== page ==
Support 100 years of independent journalism.

  1. Politics
13 August 2021

What the Taliban’s victory in Afghanistan means for the rest of the world

One consequence will be a more volatile international stage and a greater threat from jihadist terror in the UK.

By Stephen Bush

The Taliban have now taken control of Kandahar, Afghanistan’s second largest city. The US have announced that they intend to deploy 3,000 troops within the next 38 hours to facilitate the evacuation of American citizens and diplomats, while the UK will deploy 600 soldiers to do the same for British personnel. Both countries will maintain a small diplomatic presence in the country: for now.

[See also: Our indifference to the fate of Afghanistan’s people may become a source of national shame]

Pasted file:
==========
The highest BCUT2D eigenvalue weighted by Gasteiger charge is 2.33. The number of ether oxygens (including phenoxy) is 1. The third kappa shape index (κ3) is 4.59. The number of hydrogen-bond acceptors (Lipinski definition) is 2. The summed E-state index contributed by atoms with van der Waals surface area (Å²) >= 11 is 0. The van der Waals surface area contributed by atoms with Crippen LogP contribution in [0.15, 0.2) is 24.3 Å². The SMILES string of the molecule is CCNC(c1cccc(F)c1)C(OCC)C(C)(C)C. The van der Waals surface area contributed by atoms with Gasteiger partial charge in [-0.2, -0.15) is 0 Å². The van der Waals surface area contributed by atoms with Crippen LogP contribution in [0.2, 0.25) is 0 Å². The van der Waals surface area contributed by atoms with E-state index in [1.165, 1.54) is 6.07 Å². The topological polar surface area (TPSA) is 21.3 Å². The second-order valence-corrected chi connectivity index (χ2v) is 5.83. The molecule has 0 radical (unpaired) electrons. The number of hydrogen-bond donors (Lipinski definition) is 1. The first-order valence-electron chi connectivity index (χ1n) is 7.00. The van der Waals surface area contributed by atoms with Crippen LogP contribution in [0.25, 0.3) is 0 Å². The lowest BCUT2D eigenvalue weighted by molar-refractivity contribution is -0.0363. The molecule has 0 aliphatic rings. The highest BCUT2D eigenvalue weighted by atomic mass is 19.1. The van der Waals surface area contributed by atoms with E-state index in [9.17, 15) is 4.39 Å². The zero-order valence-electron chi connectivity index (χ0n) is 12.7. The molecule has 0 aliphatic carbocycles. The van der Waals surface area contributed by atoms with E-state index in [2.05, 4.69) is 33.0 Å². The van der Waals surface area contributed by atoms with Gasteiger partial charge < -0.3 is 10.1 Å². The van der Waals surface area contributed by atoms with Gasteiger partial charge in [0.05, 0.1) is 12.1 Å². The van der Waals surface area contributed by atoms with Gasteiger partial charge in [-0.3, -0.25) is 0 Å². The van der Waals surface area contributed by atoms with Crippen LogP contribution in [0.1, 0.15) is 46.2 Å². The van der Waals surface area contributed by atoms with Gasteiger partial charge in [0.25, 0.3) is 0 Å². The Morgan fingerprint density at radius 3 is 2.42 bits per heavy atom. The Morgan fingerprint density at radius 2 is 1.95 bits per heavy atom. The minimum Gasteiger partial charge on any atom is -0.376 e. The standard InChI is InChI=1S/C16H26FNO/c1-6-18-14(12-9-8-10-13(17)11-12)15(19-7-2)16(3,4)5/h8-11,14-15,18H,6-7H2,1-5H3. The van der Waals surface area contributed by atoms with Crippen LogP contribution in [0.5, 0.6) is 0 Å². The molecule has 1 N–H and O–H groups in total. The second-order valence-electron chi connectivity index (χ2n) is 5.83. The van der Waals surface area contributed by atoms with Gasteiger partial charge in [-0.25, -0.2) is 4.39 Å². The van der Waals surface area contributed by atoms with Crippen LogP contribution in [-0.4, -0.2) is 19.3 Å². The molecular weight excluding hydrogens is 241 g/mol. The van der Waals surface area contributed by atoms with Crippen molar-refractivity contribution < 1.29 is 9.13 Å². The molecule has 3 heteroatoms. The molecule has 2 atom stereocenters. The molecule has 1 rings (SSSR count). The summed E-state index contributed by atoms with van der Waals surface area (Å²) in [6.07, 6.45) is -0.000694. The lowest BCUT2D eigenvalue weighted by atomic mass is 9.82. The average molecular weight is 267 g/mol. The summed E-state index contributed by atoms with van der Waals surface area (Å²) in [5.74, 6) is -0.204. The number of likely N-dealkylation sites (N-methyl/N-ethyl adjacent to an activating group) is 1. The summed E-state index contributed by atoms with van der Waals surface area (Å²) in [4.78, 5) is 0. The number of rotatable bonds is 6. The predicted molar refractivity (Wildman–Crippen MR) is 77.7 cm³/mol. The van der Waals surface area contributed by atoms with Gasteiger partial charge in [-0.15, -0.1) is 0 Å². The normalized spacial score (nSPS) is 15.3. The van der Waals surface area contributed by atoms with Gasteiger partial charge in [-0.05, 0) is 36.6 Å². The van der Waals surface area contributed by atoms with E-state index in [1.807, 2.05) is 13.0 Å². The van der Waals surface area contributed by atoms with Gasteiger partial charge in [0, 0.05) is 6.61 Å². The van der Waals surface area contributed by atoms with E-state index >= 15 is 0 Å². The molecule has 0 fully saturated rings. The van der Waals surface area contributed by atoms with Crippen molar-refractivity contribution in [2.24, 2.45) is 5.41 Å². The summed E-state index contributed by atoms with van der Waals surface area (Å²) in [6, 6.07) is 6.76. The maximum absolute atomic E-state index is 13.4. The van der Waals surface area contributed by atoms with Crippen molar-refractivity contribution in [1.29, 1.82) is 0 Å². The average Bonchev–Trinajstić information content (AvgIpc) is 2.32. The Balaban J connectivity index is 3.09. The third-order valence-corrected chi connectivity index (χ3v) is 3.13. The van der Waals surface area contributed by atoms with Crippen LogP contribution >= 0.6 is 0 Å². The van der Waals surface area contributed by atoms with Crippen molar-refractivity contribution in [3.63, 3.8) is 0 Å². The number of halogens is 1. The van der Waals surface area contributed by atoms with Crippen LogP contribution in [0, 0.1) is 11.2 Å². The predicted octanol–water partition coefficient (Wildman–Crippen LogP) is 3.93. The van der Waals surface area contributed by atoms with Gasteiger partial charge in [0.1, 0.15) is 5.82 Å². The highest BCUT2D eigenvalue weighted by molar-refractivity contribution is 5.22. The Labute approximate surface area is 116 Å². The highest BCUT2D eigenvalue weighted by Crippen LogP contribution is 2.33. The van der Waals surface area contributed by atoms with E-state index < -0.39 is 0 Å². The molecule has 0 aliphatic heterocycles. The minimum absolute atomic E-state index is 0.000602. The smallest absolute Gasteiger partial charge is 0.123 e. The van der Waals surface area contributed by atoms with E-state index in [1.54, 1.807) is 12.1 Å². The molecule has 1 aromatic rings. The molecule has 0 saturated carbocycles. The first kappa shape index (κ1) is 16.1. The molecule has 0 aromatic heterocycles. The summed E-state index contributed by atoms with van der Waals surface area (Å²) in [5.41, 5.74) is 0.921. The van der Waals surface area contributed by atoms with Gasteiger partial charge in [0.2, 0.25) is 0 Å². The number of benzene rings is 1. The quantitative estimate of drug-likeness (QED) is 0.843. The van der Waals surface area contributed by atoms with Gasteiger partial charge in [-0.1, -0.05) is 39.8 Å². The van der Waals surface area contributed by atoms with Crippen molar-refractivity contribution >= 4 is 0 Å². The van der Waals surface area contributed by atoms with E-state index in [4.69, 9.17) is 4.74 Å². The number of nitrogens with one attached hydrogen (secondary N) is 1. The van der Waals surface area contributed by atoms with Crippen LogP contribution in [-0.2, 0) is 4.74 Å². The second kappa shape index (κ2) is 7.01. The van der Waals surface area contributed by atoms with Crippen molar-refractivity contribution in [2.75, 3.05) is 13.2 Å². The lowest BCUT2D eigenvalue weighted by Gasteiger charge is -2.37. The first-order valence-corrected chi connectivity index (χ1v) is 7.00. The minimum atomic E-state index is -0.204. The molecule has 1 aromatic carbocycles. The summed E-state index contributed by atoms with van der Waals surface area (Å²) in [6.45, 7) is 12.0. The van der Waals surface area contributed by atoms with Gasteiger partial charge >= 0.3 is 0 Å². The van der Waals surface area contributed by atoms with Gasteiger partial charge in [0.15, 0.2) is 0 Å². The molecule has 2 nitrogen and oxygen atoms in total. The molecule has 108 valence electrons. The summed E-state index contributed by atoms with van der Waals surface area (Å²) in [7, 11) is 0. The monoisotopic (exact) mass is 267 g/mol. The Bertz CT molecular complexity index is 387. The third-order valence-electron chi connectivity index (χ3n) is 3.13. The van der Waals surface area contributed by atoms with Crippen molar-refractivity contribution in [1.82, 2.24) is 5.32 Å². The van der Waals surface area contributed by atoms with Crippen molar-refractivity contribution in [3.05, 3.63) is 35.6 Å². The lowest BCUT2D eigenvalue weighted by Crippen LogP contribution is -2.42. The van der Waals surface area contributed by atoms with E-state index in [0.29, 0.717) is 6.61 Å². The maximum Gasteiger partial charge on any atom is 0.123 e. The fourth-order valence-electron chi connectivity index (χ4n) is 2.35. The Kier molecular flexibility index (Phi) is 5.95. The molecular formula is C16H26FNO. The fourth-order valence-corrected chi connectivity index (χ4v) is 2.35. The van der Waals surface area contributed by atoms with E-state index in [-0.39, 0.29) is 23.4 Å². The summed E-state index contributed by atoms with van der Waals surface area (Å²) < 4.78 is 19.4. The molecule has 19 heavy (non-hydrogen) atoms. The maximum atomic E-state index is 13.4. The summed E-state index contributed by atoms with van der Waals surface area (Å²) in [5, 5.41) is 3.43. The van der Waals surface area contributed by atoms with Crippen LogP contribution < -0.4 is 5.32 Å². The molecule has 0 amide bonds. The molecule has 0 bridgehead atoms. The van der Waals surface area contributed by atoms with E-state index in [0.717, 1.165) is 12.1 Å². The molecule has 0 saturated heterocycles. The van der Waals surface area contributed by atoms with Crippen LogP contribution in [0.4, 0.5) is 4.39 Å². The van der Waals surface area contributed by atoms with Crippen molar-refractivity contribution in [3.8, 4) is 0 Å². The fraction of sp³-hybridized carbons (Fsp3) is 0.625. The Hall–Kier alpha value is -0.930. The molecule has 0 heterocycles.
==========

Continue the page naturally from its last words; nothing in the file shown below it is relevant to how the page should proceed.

The Taliban’s swift advance over the country has seen the military group capture huge amounts of material and equipment, which, inevitably, means that people are now asking what the consequences for the world outside of Afghanistan will be when the country falls entirely under the Taliban’s control again.

One consequence of the Taliban’s victory will be a more dangerous world and a greater threat from jihadist terror here in the United Kingdom. Similarly, among the biggest victims of the Taliban’s victory will be people in Afghanistan who worked with US-led forces over the past decade.

But the most immediate costs will be borne by the people who haven’t worked for the Afghan government or with US-led forces, but who have simply enjoyed a better life than the one they would have had 20 years ago: young girls who have gone to school, for example, and families whose only route to a better life now may rest on the uncertain and dangerous deck of a rubber dinghy.